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May 1, 2002
Vol. 59
No. 8

Having Your Say

. . . On Why Pupil-Teacher Ratio Is Not Class Size

The timely issue on “Class Size, School Size” (February 2002) should help people think seriously about class size and school size in education. In one article, however, two very different ways to think about class numbers—class size and pupil-teacher ratio—were treated as synonyms.
The numbers used to support the argument about class size in “The Downside of Small Class Policies” come directly from table 65 of the Digest of Education Statistics (U.S. Department of Education, 1999), which is about pupil-teacher ratio, not class size. Table 69 reports class size.
Class size and pupil-teacher ratio have their own databases and research histories. The results are not the same. Small classes in elementary grades consistently have positive results; pupil-teacher ratio change provides few measures of positive gain.
If you seek numbers to show that indicators of school outcomes over which educators have no control—such as poverty, gender, race, and ethnicity—are more important than educationally mutable variables—such as class size—then using pupil-teacher ratio for class size is understandable. Educators should know the differences and use the terms correctly.
—Charles M. Achilles, Professor, Eastern Michigan University, Ypsilanti, Michigan, Seton Hall University, South Orange, New Jersey

. . . On the Relevance of What We Teach

As a high school biology teacher, I found Robert Sylwester's discussion of the importance of studying the latest developments in science (“Genetics: The New Staff Development Challenge,” October 2001) particularly reassuring.
This year, my students and I studied stem cell research, designer babies, and cloning. We discussed bioterrorism as the anthrax situation evolved; wrote a position paper on genetically altered crops; and considered issues related to DNA fingerprinting and the use of genome information to make hiring or insurance decisions. Our students will be dealing with these and related issues for a long time. As educators, we can help them prepare for the decisions that they will be making in the future.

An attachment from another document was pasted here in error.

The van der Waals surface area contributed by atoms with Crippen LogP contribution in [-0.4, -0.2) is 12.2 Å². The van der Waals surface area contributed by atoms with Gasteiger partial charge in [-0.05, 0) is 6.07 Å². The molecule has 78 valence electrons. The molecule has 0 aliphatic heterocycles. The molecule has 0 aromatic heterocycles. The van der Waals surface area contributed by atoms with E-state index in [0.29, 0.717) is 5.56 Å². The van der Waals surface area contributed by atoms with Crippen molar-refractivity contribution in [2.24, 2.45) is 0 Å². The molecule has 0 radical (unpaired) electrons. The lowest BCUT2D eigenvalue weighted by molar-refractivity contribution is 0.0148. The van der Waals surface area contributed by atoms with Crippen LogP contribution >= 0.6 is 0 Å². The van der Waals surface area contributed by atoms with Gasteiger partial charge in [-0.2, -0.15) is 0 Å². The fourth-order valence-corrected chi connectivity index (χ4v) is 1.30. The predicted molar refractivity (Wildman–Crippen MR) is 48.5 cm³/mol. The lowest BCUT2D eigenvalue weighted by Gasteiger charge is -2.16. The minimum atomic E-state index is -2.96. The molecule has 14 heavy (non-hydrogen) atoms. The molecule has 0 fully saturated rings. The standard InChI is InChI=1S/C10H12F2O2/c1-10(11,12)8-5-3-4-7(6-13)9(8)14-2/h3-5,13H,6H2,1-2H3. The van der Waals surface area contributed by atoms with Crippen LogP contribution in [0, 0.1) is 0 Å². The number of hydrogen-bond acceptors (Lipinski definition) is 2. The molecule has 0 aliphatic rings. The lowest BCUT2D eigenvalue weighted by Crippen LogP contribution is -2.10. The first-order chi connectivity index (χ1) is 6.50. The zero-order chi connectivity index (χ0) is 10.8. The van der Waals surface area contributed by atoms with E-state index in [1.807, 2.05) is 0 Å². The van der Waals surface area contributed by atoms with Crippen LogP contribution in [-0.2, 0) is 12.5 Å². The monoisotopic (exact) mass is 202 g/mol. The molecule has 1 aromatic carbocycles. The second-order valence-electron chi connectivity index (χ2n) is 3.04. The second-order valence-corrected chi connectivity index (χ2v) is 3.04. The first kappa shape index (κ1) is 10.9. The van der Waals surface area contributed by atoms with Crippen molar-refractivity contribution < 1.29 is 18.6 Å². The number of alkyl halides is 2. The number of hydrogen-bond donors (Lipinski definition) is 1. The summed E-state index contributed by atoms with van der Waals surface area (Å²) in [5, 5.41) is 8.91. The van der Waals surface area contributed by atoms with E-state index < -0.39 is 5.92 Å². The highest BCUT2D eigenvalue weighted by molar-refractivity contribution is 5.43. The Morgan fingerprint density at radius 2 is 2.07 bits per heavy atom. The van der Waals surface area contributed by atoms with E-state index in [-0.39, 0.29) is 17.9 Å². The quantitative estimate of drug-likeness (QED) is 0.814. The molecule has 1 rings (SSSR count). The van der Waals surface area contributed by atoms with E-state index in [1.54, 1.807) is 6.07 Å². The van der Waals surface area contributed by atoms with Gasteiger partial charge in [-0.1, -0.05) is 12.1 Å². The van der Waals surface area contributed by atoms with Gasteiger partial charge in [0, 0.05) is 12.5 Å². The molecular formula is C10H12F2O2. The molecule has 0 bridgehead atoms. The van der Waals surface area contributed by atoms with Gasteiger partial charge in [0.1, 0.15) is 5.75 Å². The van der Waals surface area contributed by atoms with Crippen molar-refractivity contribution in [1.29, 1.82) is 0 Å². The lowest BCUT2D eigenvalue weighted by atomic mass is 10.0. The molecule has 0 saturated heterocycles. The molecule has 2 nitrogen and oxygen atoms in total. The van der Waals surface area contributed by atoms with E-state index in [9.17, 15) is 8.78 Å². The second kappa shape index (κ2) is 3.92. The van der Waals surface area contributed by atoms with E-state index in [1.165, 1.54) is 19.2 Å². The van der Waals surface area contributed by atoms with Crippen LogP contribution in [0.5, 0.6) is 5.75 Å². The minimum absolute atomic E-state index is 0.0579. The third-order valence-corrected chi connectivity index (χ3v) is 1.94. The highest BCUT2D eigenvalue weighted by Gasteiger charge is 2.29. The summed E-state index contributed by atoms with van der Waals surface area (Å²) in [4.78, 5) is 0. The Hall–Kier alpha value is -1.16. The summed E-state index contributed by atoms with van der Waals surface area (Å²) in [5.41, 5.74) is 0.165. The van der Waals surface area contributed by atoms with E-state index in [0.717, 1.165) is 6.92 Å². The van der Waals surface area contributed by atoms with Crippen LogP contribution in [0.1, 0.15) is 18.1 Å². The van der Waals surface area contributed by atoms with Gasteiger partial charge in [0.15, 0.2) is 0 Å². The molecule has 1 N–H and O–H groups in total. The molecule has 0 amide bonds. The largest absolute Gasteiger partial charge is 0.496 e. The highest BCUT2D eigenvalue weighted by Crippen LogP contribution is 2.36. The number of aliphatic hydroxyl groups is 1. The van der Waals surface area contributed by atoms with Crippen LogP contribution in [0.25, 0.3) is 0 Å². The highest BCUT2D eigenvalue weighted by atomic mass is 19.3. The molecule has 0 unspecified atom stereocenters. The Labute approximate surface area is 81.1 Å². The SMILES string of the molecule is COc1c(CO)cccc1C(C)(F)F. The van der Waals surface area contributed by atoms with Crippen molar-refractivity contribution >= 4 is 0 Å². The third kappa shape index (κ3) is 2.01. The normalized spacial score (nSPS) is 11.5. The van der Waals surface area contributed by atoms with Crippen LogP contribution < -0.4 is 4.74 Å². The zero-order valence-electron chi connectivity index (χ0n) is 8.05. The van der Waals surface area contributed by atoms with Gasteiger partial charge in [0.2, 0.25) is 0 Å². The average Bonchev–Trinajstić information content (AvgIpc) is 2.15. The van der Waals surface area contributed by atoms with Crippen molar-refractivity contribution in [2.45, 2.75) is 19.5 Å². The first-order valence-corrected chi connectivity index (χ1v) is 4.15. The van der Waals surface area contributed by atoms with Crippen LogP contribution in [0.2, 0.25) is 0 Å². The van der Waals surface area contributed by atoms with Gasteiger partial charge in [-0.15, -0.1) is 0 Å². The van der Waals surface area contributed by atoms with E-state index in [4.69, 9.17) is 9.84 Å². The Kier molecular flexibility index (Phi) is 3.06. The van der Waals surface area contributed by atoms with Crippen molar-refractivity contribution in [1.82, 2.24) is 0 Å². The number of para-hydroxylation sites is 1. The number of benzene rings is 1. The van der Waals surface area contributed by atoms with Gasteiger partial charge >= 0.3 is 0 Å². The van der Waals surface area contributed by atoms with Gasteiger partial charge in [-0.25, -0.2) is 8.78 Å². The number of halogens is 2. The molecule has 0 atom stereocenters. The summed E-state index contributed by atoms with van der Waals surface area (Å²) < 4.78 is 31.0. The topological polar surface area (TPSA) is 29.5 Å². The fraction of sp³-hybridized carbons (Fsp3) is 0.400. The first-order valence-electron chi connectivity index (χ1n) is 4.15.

—Julia Koble, Biology Department Head, Minot High School, Minot, North Dakota

. . . On What Teachers Need

In his conversation with Marge Scherer (“Improving the Quality of the Teaching Force,” May 2001), David C. Berliner made important suggestions for improving the teaching profession's quality, for example, that teachers need better salaries. I am about to graduate with a degree in early childhood education, and people keep asking me why I plan to teach when I could be making more money in another profession. In addition, the pressure on teachers to teach to the test and improve students' scores is resulting in teacher burnout, stress, and squelched creativity. The current push for mandated tests inhibits the beginning teacher's desire to try out new approaches. I hope that other voices will join to help the public understand how to save U.S. schools.
—Ellie Coakley, Undergraduate Student, Wesleyan College, Macon, Georgia

. . . On September 11

Jonathan Dayton High School in Springfield, New Jersey, is about 20 miles from New York City and is the first school in the state to have a student-run Emergency Response Team. Following the terrorist attacks on September 11, our 16 student team members—trained in emergency medical treatment, cardiopulmonary resuscitation, and first aid—were put on alert that they might be needed to treat casualties or to set up a shelter at the school. They reacted calmly and professionally (their emergency services were not ultimately required).
Because I volunteer as an emergency medical technician with the West Orange [New Jersey] First Aid Squad, I was called out of school the next day to assist search and rescue teams in New York City. Meanwhile, Emergency Response Team student members coordinated a community blood drive that collected more than 90 units of blood.
Our social studies teachers also rose to the occasion and worked current events into their lesson plans. Classes held mock Congressional debates in which students decided on appropriate U.S. military action following the terrorist attacks. Teachers taught geography lessons on Afghanistan. Students read excerpts from the Koran as part of a comparative religion study.
Never before have I witnessed so much good and so much evil juxtaposed in a single incident.
—Barry A. Bachenheimer, Supervisor of Social Studies/Student Emergency Response, Team Advisor, Jonathan Dayton High School, Springfield, New Jersey

This article was published anonymously, or the author name was removed in the process of digital storage.

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